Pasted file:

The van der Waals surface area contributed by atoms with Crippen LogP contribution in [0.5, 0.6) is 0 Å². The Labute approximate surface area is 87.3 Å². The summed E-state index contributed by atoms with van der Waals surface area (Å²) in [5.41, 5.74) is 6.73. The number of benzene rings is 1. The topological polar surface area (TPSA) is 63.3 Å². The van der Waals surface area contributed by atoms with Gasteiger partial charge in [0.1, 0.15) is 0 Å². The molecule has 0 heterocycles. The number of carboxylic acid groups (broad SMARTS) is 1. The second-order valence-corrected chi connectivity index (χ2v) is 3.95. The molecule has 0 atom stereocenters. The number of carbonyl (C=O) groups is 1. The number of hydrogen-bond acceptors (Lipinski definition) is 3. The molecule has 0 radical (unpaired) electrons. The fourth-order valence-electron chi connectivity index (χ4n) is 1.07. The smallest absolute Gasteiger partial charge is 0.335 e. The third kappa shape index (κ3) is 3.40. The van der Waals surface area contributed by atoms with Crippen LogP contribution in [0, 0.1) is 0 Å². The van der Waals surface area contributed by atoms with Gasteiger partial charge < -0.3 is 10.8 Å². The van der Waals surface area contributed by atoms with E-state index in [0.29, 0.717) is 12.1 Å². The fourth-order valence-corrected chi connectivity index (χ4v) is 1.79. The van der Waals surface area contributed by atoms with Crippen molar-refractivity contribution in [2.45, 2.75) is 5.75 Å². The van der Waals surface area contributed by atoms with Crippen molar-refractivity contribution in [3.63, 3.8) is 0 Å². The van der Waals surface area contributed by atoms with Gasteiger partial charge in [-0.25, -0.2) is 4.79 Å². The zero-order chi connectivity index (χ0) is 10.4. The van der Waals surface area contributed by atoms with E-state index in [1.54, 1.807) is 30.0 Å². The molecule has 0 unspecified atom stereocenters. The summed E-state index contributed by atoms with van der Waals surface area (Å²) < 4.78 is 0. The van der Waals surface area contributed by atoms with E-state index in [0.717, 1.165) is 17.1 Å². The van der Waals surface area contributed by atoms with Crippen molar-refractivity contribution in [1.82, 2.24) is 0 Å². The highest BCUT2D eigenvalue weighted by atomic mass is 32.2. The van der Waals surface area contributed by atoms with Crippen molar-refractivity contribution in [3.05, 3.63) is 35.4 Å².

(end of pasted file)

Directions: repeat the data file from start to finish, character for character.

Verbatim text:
The van der Waals surface area contributed by atoms with Crippen LogP contribution in [0.5, 0.6) is 0 Å². The Labute approximate surface area is 87.3 Å². The summed E-state index contributed by atoms with van der Waals surface area (Å²) in [5.41, 5.74) is 6.73. The number of benzene rings is 1. The topological polar surface area (TPSA) is 63.3 Å². The van der Waals surface area contributed by atoms with Gasteiger partial charge in [0.1, 0.15) is 0 Å². The molecule has 0 heterocycles. The number of carboxylic acid groups (broad SMARTS) is 1. The second-order valence-corrected chi connectivity index (χ2v) is 3.95. The molecule has 0 atom stereocenters. The number of carbonyl (C=O) groups is 1. The number of hydrogen-bond acceptors (Lipinski definition) is 3. The molecule has 0 radical (unpaired) electrons. The fourth-order valence-electron chi connectivity index (χ4n) is 1.07. The smallest absolute Gasteiger partial charge is 0.335 e. The third kappa shape index (κ3) is 3.40. The van der Waals surface area contributed by atoms with Crippen LogP contribution in [0, 0.1) is 0 Å². The van der Waals surface area contributed by atoms with Gasteiger partial charge < -0.3 is 10.8 Å². The van der Waals surface area contributed by atoms with E-state index in [0.29, 0.717) is 12.1 Å². The fourth-order valence-corrected chi connectivity index (χ4v) is 1.79. The van der Waals surface area contributed by atoms with Crippen molar-refractivity contribution in [2.45, 2.75) is 5.75 Å². The van der Waals surface area contributed by atoms with Crippen molar-refractivity contribution in [3.63, 3.8) is 0 Å². The van der Waals surface area contributed by atoms with Gasteiger partial charge in [-0.25, -0.2) is 4.79 Å². The zero-order chi connectivity index (χ0) is 10.4. The van der Waals surface area contributed by atoms with E-state index in [1.54, 1.807) is 30.0 Å². The molecule has 0 unspecified atom stereocenters. The summed E-state index contributed by atoms with van der Waals surface area (Å²) < 4.78 is 0. The van der Waals surface area contributed by atoms with E-state index in [0.717, 1.165) is 17.1 Å². The van der Waals surface area contributed by atoms with Crippen molar-refractivity contribution in [1.82, 2.24) is 0 Å². The highest BCUT2D eigenvalue weighted by atomic mass is 32.2. The van der Waals surface area contributed by atoms with Crippen molar-refractivity contribution in [3.05, 3.63) is 35.4 Å².